“You have seen the strength of the cakra which you hurled at me, after making such a loud roaring, like the strength of an elephant against a mountain. Go! Go, now! Who will kill you, fool, an old man, badly behaved like a cat?”

When he heard that, Hayagrīva, biting his lip with his teeth, his body trembling with anger, frowning, said: “Miserable boy, you are intoxicated by obtaining that piece of iron, all the more by getting it from me, like a lame man by obtaining fruit that has fallen from a tree. Throw it! Throw it! See my strength also. I will split the cakra, as it falls, with my fist.”

Then Vaikuṇṭha (Tripṛṣṭha), whose force was unblunted, angered, whirled the cakra in the sky and hurled it at Hayakaṇṭha. It cut off Aśvakaṇṭha’s head like a plantain-stalk. For the Praticakrins are killed by their own cakras. The Khecaras, delighted, rained flowers on Śārṅgin’s head and gave loud cries of “Hail! Hail!” The sound of lamentation arose in the wretched army of Hayagrīva, making the atmosphere, too, lament with echoes. His people held Hayagrīva’s cremation-ceremonies, making the oblation of water, as it were, with tears flowing from their eyes. After his death Hayagrīva became a hell-inhabitant in the seventh hell with a life of thirty-three sāgaropamas.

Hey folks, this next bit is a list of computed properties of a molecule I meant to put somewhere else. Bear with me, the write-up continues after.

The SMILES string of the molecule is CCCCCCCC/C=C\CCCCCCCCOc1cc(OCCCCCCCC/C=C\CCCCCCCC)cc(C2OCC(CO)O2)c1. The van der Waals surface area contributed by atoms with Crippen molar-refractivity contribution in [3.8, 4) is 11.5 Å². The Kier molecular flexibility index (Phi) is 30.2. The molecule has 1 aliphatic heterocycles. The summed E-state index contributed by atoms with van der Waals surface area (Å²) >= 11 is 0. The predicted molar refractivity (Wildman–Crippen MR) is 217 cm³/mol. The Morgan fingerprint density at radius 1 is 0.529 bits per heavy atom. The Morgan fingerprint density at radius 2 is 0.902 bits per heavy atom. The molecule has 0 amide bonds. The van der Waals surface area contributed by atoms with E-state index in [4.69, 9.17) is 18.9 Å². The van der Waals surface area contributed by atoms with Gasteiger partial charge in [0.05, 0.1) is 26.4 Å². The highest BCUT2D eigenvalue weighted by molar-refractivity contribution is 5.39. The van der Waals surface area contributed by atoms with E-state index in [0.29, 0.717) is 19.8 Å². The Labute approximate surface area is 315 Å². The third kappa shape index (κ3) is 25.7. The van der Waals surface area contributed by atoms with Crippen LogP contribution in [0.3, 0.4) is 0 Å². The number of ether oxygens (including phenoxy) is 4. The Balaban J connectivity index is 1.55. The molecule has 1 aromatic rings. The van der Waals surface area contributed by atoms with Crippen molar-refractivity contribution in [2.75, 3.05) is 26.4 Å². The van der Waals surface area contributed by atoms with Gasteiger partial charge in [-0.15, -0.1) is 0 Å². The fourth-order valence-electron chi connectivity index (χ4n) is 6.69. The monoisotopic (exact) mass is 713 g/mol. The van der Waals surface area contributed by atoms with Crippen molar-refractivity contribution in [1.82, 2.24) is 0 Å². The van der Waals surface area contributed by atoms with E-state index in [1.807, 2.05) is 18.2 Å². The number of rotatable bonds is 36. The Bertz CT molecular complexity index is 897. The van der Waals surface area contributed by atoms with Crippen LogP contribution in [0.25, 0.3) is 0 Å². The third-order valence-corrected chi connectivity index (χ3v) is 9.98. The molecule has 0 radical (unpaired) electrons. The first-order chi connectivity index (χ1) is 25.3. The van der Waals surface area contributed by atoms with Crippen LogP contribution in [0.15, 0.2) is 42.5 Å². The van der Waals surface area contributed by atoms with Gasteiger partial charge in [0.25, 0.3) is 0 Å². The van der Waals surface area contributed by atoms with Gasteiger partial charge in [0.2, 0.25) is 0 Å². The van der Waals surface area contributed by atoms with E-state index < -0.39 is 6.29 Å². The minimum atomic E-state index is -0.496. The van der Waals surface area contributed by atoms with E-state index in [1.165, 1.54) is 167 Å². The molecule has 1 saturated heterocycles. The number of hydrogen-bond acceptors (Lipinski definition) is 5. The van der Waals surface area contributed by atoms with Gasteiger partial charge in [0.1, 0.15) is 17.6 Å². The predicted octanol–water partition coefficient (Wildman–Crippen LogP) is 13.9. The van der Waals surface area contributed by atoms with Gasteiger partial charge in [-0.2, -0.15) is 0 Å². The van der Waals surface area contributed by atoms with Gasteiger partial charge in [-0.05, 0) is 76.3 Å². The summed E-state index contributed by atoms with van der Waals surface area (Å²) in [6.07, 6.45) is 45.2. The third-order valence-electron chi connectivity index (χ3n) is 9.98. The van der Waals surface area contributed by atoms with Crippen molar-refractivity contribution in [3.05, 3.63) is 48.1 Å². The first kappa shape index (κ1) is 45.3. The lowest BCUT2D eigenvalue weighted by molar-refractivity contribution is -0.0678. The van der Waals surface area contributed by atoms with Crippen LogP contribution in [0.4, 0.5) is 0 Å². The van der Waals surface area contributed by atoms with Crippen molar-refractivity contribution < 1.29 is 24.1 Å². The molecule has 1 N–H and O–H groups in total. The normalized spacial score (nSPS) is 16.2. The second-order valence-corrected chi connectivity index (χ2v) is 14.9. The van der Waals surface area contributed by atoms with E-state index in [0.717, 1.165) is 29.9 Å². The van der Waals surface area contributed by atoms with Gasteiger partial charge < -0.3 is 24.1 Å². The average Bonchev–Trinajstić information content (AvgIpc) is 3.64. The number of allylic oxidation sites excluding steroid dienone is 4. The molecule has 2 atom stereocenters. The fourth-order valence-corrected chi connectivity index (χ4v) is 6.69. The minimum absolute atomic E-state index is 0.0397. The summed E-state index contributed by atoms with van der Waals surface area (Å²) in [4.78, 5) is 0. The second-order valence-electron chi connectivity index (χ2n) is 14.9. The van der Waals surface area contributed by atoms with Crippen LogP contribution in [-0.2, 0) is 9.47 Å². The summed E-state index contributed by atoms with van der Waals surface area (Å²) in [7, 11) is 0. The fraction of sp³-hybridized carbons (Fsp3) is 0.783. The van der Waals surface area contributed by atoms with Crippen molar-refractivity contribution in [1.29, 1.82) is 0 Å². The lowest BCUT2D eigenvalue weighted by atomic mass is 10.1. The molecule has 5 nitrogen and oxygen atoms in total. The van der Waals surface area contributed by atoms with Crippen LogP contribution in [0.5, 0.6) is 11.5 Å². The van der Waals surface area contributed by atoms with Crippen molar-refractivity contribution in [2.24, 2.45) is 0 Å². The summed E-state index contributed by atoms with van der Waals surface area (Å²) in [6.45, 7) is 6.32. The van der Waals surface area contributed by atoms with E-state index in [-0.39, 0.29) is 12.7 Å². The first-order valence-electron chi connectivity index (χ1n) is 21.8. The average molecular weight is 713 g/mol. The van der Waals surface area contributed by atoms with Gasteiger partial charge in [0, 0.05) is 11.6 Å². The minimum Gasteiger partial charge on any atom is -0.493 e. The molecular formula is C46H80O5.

Just then the chief-gods in the sky, said: “O kings, all of you give up your pride entirely. Give up your support of Hayagrīva which was honorable for a long time and, furthermore, seek Tripṛṣṭha, the best refuge, with devotion. He, the first Vāsudeva, has arisen here, long-armed, lord of the land of three parts of Bharatakṣetra.” When they heard this divine speech, all of Hayagrīva’s kings approached and bowed to the younger brother of Acala. With hands folded submissively they said, “Pardon us for whatever crime we committed from ignorance and subjection to another. Henceforth, lord, we shall follow only your command, like your servants. Therefore, command us, lord.”